By Paul Hodgson – CCO and Senior Research Associate
Yesterday, the SEC announced new rules governing the use of compensation advisers and the independence and role of the compensation committee of the board. Falling short of mandating the complete independence of such advisers by requiring the compensation committee to hire only those advisers that do no other work for the company, the SEC requires such potential conflicts of interest to be considered by the committee.
The rules cover the following issues:
- The independence of the members on a compensation committee
- The committee’s authority to retain compensation advisers
- The committee’s consideration of the independence of any compensation advisers and
- The committee’s responsibility for the appointment, compensation, and oversight of the work of any compensation adviser.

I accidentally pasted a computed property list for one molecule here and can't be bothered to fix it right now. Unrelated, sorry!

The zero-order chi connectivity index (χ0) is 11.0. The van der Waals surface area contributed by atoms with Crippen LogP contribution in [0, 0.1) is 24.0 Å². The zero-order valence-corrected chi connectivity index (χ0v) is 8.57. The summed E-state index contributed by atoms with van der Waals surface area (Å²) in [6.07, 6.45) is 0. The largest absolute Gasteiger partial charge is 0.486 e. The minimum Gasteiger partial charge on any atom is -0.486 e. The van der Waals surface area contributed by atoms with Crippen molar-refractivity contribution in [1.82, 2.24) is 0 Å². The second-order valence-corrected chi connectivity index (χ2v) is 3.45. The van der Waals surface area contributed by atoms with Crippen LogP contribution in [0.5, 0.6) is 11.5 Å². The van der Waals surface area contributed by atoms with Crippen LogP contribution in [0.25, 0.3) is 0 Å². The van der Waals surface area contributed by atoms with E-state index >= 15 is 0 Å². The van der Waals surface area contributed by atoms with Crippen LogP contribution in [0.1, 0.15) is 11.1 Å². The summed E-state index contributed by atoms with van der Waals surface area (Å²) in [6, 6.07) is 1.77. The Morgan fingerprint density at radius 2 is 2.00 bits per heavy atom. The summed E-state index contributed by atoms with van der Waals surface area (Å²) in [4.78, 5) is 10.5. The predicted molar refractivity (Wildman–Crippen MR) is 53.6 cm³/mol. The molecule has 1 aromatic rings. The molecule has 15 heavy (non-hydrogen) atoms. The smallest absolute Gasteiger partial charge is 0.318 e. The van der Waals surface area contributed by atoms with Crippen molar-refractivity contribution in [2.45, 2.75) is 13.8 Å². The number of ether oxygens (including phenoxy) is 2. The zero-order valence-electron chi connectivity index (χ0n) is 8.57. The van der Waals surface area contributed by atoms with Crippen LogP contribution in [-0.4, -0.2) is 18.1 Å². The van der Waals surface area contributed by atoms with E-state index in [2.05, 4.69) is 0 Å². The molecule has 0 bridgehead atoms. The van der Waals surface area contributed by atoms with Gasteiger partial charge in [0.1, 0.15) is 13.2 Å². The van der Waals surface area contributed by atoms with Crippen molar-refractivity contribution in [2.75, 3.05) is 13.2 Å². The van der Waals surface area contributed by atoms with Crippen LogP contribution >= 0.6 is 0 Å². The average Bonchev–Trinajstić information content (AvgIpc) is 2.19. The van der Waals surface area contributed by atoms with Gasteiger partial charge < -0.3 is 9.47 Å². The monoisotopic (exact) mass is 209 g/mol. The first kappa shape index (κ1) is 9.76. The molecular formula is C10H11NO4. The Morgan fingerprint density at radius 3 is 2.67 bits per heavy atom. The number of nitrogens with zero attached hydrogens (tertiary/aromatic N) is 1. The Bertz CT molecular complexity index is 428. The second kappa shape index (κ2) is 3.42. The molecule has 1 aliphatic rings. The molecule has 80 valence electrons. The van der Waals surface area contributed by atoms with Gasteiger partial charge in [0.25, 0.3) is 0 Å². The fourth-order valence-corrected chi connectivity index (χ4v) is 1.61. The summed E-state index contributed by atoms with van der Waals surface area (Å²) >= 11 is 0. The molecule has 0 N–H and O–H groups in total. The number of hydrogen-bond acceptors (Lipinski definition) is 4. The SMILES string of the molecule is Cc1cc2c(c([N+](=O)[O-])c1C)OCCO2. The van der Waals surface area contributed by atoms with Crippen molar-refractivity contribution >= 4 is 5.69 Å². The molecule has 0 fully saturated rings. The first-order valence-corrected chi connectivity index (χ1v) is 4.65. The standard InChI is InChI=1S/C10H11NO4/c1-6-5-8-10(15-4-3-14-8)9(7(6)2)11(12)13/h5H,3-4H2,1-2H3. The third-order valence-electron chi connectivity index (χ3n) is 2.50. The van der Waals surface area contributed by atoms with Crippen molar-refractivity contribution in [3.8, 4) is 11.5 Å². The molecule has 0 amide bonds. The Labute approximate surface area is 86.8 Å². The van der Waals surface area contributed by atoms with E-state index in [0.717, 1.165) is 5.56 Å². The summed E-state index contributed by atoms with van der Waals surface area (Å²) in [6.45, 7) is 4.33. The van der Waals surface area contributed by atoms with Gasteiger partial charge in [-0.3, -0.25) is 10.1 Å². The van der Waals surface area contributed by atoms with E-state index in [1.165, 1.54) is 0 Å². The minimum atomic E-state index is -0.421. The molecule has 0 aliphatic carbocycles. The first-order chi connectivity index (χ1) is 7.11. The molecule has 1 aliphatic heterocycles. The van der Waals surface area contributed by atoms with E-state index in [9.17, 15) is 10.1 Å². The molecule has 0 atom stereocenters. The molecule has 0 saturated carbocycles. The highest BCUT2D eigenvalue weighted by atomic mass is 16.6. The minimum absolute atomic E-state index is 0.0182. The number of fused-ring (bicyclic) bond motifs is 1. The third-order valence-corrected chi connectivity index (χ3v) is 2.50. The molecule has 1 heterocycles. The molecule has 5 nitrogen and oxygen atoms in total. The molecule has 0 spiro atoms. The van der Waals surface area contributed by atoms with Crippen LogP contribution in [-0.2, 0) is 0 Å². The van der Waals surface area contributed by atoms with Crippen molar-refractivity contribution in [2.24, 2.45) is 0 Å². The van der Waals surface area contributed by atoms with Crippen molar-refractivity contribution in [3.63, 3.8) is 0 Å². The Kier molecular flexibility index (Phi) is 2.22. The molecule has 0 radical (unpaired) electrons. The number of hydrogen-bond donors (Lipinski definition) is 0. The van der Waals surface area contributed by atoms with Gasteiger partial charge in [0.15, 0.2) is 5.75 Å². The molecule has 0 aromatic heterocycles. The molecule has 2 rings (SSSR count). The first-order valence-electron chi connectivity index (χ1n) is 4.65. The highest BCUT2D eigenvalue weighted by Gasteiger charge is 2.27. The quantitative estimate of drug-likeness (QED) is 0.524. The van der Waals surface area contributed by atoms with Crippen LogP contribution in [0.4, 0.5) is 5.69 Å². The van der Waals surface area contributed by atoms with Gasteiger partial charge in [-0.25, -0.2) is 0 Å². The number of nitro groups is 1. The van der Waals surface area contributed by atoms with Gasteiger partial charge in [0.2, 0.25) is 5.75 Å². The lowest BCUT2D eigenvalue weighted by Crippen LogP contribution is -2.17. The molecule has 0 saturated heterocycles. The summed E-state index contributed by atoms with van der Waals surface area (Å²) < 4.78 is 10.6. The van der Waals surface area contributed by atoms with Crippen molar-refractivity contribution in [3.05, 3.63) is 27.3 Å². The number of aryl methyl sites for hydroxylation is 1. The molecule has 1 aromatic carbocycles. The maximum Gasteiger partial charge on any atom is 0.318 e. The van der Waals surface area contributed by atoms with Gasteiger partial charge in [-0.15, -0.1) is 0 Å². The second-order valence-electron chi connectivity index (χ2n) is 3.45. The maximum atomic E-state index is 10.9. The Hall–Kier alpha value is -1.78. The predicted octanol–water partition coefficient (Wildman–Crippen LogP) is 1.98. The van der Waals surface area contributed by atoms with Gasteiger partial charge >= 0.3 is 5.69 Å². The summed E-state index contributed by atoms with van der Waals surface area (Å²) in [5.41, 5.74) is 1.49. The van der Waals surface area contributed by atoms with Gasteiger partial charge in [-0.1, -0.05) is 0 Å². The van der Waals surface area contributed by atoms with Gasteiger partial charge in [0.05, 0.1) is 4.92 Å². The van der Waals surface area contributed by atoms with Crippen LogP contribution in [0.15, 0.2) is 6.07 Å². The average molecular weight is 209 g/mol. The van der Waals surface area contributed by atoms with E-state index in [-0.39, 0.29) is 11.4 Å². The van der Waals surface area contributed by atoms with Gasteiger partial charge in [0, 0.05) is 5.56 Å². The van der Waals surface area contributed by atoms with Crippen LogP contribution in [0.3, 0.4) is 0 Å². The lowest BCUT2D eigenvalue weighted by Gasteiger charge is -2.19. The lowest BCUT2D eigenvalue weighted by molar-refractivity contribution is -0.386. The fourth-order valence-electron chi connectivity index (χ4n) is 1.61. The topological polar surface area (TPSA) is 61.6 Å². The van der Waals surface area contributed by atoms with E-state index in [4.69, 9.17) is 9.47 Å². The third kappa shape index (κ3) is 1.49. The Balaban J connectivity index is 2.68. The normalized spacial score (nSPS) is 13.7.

Given that the disclosures about other work such as benefit consulting have been in place for a couple of years, these regulations do not do much more beyond codifying what most companies are already doing. With the disclosures in place, companies have either been making the perceived conflicts of interest go away by swapping compensation consultants, or shareholders have reviewed the information and decided that they are not concerned or, if they are concerned, have been engaging privately with companies on the issue.